churches located in Naples and neighboring Bonita Springs. The
principal celebrant was Fr. Jack Donahue of St. John the Evangelist
church in North Naples who gave the homily. Fr. Donahue said that
the sex abuse crisis has seriously injured the institutional church
and caused a crisis of confidence. He referred to the victims
as his spiritual children. He also expressed compassion for his
brother priests who had victimized those most vulnerable in our
church. He described them as part of our broken human family.
He also talked about the effect the scandal has had upon the honorable
and chaste priests who now are often looked upon with distrust
said that he welcomed more participation in parish affairs from
finance to hiring of church employees, but said that this involvement
may not be easy going since many priests have been used to running
their parishes in their own way for many years. Fr Donahue stated
that the church has weathered worse times and that "through our
pain, we are forming and giving birth to a renewed church." Fr.
Glockin, the pastor of St. John's, said that he welcomed the parishioners'
involvement and that it's "the people's church".
the Mass, Peg Clark, founder of the local VOTF group, introduced
the board of directors of the Southwest Florida Chapter of VOTF.
She felt that the many retirees in the area had the time and energy
available to work for a stronger church and that they could offer
to volunteer in local charities and to participate in the recovery
of the church. She said "Maybe God gathered us here in Southwest
Florida for this unique purpose."
to the mass, the ushers greeted those who came and distributed
a folder stating the purpose of VOTF and information for those
who might wish to become involved.
following letter came to the In the Vineyard mailbox from
a priest in California. It is a special grace to know of Fr. Tureman's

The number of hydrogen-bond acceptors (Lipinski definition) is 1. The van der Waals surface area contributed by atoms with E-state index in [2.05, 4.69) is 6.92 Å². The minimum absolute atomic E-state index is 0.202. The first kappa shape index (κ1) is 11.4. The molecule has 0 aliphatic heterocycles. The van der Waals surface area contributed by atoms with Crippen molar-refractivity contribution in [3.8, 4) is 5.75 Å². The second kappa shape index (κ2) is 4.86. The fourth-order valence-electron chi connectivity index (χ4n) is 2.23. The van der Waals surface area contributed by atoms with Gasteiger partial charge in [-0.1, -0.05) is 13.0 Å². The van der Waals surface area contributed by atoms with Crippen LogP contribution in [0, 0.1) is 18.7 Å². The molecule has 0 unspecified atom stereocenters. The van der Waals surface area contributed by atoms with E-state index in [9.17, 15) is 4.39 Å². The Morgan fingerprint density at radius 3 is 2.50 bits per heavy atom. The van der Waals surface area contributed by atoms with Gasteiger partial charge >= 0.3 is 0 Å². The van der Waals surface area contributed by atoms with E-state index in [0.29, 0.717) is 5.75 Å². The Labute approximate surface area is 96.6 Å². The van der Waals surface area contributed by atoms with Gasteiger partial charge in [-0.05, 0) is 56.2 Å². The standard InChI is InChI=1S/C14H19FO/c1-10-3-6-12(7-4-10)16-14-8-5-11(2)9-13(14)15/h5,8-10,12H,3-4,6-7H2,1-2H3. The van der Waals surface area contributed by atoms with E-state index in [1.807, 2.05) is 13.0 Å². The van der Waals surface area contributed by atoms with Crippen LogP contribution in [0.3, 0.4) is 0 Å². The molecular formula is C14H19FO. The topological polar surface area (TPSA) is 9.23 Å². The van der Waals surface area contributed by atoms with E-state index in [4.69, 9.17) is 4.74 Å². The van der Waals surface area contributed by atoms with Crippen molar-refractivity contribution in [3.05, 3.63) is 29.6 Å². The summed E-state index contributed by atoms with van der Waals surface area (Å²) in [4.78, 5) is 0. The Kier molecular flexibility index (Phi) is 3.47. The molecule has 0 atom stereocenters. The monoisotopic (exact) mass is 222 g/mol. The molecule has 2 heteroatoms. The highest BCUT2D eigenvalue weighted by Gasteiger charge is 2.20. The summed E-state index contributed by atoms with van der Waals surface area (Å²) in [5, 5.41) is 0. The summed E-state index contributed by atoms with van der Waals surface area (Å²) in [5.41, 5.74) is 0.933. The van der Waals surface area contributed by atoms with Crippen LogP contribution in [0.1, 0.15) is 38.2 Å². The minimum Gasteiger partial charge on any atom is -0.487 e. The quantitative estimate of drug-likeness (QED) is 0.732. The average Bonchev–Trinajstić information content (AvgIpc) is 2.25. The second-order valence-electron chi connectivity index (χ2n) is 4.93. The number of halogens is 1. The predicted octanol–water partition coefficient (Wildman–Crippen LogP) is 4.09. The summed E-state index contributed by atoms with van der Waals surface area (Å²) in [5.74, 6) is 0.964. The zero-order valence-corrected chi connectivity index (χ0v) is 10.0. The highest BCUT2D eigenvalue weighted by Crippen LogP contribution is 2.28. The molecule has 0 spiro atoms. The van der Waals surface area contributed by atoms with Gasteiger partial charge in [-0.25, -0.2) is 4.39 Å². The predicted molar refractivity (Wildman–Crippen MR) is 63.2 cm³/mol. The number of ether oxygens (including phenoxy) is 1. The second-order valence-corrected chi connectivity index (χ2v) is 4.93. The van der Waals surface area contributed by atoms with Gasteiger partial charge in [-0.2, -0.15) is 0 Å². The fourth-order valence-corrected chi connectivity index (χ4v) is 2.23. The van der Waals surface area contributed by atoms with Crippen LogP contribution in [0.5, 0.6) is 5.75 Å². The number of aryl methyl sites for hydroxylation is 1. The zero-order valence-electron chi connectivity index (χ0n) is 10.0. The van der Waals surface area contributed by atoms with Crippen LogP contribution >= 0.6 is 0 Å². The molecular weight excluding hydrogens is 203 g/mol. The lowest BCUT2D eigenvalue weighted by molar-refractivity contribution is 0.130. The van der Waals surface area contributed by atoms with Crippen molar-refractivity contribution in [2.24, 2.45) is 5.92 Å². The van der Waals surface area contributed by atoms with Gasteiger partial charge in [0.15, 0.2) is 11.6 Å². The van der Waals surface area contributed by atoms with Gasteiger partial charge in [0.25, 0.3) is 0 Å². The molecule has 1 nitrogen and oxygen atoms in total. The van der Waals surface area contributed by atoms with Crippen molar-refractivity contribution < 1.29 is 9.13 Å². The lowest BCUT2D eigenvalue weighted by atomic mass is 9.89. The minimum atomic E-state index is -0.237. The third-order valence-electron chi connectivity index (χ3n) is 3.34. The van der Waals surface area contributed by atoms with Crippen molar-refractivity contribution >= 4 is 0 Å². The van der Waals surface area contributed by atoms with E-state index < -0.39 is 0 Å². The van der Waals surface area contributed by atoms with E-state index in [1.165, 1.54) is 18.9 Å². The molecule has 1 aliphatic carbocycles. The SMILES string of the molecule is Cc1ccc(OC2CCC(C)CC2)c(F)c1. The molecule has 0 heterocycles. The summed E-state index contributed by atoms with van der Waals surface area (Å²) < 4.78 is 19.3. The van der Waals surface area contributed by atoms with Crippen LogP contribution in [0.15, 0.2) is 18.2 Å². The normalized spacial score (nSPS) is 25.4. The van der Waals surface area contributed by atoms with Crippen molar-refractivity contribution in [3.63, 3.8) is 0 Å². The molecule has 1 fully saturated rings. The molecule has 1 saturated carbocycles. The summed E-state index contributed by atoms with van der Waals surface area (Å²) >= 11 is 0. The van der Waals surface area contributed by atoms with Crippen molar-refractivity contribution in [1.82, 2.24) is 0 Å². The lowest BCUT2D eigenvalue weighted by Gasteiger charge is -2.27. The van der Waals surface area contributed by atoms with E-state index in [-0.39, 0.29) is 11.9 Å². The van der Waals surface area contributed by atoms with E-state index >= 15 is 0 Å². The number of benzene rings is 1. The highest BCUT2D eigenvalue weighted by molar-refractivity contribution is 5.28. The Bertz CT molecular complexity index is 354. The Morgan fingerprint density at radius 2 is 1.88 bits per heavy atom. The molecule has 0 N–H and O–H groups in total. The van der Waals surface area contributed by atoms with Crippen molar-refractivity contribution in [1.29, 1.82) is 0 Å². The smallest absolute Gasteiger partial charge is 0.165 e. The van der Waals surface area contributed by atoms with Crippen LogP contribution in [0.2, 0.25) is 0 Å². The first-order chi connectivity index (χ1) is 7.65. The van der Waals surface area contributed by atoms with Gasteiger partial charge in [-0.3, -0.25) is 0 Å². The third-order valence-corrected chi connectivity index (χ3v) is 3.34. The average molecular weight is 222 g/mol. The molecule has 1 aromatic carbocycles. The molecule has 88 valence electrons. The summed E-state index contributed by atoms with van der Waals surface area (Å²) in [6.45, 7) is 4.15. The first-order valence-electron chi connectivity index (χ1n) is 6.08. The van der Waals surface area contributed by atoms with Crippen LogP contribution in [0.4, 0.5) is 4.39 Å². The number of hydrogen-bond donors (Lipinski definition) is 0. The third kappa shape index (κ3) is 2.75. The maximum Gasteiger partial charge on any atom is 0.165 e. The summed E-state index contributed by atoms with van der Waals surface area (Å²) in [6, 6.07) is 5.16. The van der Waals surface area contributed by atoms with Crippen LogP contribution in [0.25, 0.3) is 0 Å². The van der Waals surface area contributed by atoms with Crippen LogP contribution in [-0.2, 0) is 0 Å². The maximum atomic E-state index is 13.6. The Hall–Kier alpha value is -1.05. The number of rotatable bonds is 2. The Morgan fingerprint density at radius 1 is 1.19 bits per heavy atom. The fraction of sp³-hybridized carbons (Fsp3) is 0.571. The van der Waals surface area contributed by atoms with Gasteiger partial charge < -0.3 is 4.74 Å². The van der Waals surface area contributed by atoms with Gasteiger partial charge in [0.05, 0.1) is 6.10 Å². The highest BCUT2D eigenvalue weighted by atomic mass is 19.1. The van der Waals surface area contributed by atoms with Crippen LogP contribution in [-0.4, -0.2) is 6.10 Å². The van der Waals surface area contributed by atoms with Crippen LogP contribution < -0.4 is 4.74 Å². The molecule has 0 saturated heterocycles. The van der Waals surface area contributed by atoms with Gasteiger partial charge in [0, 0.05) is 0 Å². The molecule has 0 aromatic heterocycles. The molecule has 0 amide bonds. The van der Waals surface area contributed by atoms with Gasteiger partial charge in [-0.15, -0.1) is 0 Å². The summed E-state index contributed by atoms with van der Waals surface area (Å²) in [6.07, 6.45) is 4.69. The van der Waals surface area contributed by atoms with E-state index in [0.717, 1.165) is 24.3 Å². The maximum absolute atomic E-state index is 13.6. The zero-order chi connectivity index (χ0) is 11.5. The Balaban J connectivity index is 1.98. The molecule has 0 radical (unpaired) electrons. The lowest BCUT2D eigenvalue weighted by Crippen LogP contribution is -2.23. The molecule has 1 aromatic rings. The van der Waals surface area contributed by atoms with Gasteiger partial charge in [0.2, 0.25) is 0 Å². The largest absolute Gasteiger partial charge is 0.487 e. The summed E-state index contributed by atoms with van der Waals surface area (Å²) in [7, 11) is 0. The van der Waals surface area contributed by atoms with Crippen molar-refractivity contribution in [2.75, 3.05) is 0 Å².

want to thank you for your newsletter and the amazing work you
are doing to help heal our shattered institution. As a priest,
this has been the most painful time I have ever experienced, both
professionally and personally. As I hear the revelations coming
out of Boston and other areas, I keep wondering how much more
shock can I take. Just when we have seen the worst, there is more.
This crisis has undermined the good work that the vast majority
of my fellow priests do.
have never seen a crisis that has hurt so many good people both
within and outside of the institution. I was pleased when VOTF
and the local clergy in Boston finally demanded Cardinal Law's
resignation. Your work and witness have given me hope that out
of this will come a better day. But I do believe that Cardinal
Law is only the tip of the iceberg. Hopefully, this will translate
as the first step in a serious reform of the entire institution.
This may be the only action that might restore any credibility
to our Church.
prayers and support are with you and VOTF. I know you will keep
those of us trying to share God's hope and love in your prayers
as well. Keep up the good work and we will walk in solidarity
with you by doing the best job we can do, here in our parishes.
in our Savior
Fr. Tom Tureman, SDS
"If you are concerned about female victims and the Edwards/Foster
case, please take a moment to look at www.parcc.org, where you
will find a letter written by Susan Gallagher -- a survivor herself,
a teacher, and a close analyst of the crisis -- assessing the
Globe's coverage of these two issues and providing extensive backup.
of you may feel it is wrong to criticize a newspaper that has
been such an advantage to the movement, or that it is a strategic
mistake to do so. I can see the force of those arguments, but
for me, the neglect of female victims and the implications of
the Edwards/Foster case are too serious to be ignored. Many of
you are not in the Boston area, but I think the issues are important
for you, too."
"As pastor at Our Lady Help of Christian's in Concord Massachusetts,
Fr. Austin Fleming has been outspoken about the church crisis
in parish listening sessions, in dozens of homilies and letters,
in the Boston Priests Forum, and in his support of Voice of the
Faithful. Fr. Fleming will be the Guest Speaker at the Concord
MA Area VOTF Parish Voice Meeting on Wednesday, February 12th
at 7:30 PM. All are welcome to attend."
Wednesday February 12th
Time: 7:30 PM
Location: Concord Massachusetts. The meeting will be held in the
parish hall of Our Lady Help of Christians Church, located on
Church Street between Main Street (route 62) and Commonwealth
avenue, just up the hill from the West Concord MBTA station, one
mile Southwest of the corner of Route 2 and Route 62.
Leadership Council Report - covering the 1/23 Council
Groups - ongoing progress reports on goal-related work
at Large - members covering key events in Naples, FL and Manchester,
Voices Everywhere! - updates from affiliates coast-to-coast
from Members - members share information about resources supportive
of female victims of abuse and an upcoming talk by Fr. Austin
Fleming in Concord, MA.
Post's Speaking Schedule